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InSync Training's founder Jennifer Hofmann authors Body Language in the Bandwidth, an active conversation focused on connecting, collaborating and succeeding in the modern classroom.

Virtual Reality and Augmented Reality at Work

Posted by Brigg Patten

Dec 15, 2016 1:00:00 PM

We believe that organizational learning serves a higher purpose: we aren't just teaching people content, we're teaching people how to work. Understanding emerging trends, and how they'll impact work in the future, allows learning professionals to better support their learners. Virtual and augmented reality is already making waves in the workplace, and by extension, in training. Guest blogger Brigg Patten explores this new technology and its impact on learning and common workforce tasks. 

40787366_s.jpgVirtual Reality and Augmented Reality at Work

Virtual (VR) and augmented reality (AR) are two technologies that are making waves in the workplace and are set to grow even more than mobile in just a few years. Companies are already making use of tools like Magic Leap from Google, HoloLens from Microsoft, and Facebook's Oculus. AR and VRs don't have restrictions when it comes to their usage in work environments. Although it is not exactly new technology, some companies have not gotten around to adopting AR and VR in their operations. For some companies that provide custom elearning solutions, it is a matter of not comprehending the role that AR and VR can play.

Virtual reality works by creating a computer-generated setting that is fully immersive. Augmented reality, on the other hand, is partially immersive as it superimposes computer-generated images on the real world view of the user.

Virtual reality has achieved more popularity than its augmented alternative. It has proven effective in taking individuals to environments that would otherwise be inaccessible. Understanding the impact that these technologies have can help business owners integrate them better into work surroundings.

Marketing and Sales

Consumers can be hard to convince, especially when selling to them online. Virtual reality has made it possible for customers to get a picture of what they are buying before making a purchase. Take Lowe's, for instance, which is currently letting potential buyers use virtual reality headsets to visualize kitchen remodel furnishings. In such an instance, a prospective customer can easily pick furniture and appliances that will blend with their remodeling theme because they have already seen what they would look like together.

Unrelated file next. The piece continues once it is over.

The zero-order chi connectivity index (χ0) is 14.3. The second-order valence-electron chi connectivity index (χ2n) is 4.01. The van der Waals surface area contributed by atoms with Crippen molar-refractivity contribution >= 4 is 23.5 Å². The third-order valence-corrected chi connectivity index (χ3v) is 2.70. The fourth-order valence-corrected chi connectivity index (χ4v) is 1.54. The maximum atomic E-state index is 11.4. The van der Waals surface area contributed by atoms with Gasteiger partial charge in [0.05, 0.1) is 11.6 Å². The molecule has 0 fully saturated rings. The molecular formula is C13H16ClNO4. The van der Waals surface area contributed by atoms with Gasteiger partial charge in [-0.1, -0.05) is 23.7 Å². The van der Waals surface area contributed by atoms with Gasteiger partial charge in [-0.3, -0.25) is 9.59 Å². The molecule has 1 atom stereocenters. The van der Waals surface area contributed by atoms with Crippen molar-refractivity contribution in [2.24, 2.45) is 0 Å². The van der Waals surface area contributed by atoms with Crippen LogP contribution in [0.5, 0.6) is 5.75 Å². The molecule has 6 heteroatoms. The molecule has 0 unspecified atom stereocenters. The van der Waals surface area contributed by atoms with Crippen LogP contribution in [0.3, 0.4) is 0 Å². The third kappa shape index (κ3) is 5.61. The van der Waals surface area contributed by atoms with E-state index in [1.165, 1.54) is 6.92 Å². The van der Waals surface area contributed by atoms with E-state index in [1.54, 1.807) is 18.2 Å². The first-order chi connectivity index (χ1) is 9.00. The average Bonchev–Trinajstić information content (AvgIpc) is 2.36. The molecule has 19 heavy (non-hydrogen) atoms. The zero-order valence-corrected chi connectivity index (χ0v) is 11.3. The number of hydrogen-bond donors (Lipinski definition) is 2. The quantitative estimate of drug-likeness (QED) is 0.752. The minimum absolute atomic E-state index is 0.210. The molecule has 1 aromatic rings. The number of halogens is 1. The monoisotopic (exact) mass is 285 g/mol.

Virtual reality can also be very useful in real estate by allowing potential buyers to view every feature of a property.

The entertainment sector is one that implements virtual tours very well in the marketing of upcoming movie releases. By creating virtual tours for fans, media companies generate hype by giving people a taste of what it would feel like to be in the film.

Hotels are using virtual tours to market their accommodation options, especially those with several properties. Customers can use VR to visualize themselves in different locations and see what it would look and feel like.

Preparing for the Real Environment

Some businesses deal with settings that are too costly, too dangerous, or too emotionally charged to be used without extensive preparations. Virtual reality has contributed a great deal to these companies.

Take flight training, for instance. A pilot in training cannot fly an aircraft without going through several simulations. Of course, using the real thing is too dangerous and very costly if something went wrong. With virtual simulations, a trainee can get a feel of the real thing and get used to the setting without the accompanying risks.

Engineers use virtual reality technology to review designs before working on the real thing.

A car designer, for example, can look at an unfinished model and do alterations on the virtual version to see what they would look like. Doing this saves time and costs that would arise from incorrectly designed products. Space centers use virtual tours to prepare astronauts for their experience in space because it would be otherwise impossible to recreate those settings on earth.

Hands-Free Tasks

Augmented reality can allow workers to conduct certain duties without using their hands. Factory workers who need to access data and still complete other tasks can use wearables such as glasses to provide them with the information they require, negating the need to engage the hands. Using AR in this capacity reduces the risks that workers have to face when trying to multi-task in hazardous settings.

Collaboration During Projects

VR can be used by companies to help workers in different regions collaborate on a project. A good example of this would be having different teams working on various stages of one project but from varying locations. When one team finishes with its share of the project, it can let the others see the progress through virtual reality.

Another way VR can help in project management is simulating unfinished works for clients for performance reviews. Customers can easily interact with their projects during presentations. When adjustments are necessary, the customers can point them out.

Organizations should evaluate the need for augmented and virtual reality in their operations and get the right applications to meet those demands.

Topics: EdTech

    

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